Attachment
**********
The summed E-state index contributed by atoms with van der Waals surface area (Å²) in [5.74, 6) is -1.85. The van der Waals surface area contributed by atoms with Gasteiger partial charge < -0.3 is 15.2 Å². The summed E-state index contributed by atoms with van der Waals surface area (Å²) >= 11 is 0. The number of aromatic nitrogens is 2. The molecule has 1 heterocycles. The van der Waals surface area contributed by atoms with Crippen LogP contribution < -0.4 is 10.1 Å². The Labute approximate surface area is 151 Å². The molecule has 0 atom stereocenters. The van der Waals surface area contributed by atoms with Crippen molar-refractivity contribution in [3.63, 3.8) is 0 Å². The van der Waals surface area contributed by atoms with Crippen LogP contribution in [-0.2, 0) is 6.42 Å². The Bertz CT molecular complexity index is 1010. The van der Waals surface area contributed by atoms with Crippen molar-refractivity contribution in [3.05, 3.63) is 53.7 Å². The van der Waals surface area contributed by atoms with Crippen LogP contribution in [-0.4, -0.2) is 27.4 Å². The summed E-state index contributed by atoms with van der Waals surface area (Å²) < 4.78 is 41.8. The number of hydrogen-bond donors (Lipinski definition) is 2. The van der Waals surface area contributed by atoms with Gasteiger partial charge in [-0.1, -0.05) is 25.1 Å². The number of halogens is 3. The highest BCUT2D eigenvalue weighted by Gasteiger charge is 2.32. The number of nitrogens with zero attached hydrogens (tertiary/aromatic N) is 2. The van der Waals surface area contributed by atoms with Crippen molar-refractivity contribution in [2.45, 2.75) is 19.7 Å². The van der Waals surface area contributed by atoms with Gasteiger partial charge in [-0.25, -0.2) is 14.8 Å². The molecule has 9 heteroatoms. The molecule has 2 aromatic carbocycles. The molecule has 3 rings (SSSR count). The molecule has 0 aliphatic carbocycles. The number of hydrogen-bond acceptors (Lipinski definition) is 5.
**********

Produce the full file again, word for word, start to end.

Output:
The summed E-state index contributed by atoms with van der Waals surface area (Å²) in [5.74, 6) is -1.85. The van der Waals surface area contributed by atoms with Gasteiger partial charge < -0.3 is 15.2 Å². The summed E-state index contributed by atoms with van der Waals surface area (Å²) >= 11 is 0. The number of aromatic nitrogens is 2. The molecule has 1 heterocycles. The van der Waals surface area contributed by atoms with Crippen LogP contribution < -0.4 is 10.1 Å². The Labute approximate surface area is 151 Å². The molecule has 0 atom stereocenters. The van der Waals surface area contributed by atoms with Crippen molar-refractivity contribution in [3.63, 3.8) is 0 Å². The van der Waals surface area contributed by atoms with Crippen LogP contribution in [-0.2, 0) is 6.42 Å². The Bertz CT molecular complexity index is 1010. The van der Waals surface area contributed by atoms with Crippen molar-refractivity contribution in [3.05, 3.63) is 53.7 Å². The van der Waals surface area contributed by atoms with Crippen LogP contribution in [-0.4, -0.2) is 27.4 Å². The summed E-state index contributed by atoms with van der Waals surface area (Å²) < 4.78 is 41.8. The number of hydrogen-bond donors (Lipinski definition) is 2. The van der Waals surface area contributed by atoms with Gasteiger partial charge in [-0.1, -0.05) is 25.1 Å². The number of halogens is 3. The highest BCUT2D eigenvalue weighted by Gasteiger charge is 2.32. The number of nitrogens with zero attached hydrogens (tertiary/aromatic N) is 2. The van der Waals surface area contributed by atoms with Crippen molar-refractivity contribution in [2.45, 2.75) is 19.7 Å². The van der Waals surface area contributed by atoms with Gasteiger partial charge in [-0.25, -0.2) is 14.8 Å². The molecule has 9 heteroatoms. The molecule has 2 aromatic carbocycles. The molecule has 3 rings (SSSR count). The molecule has 0 aliphatic carbocycles. The number of hydrogen-bond acceptors (Lipinski definition) is 5.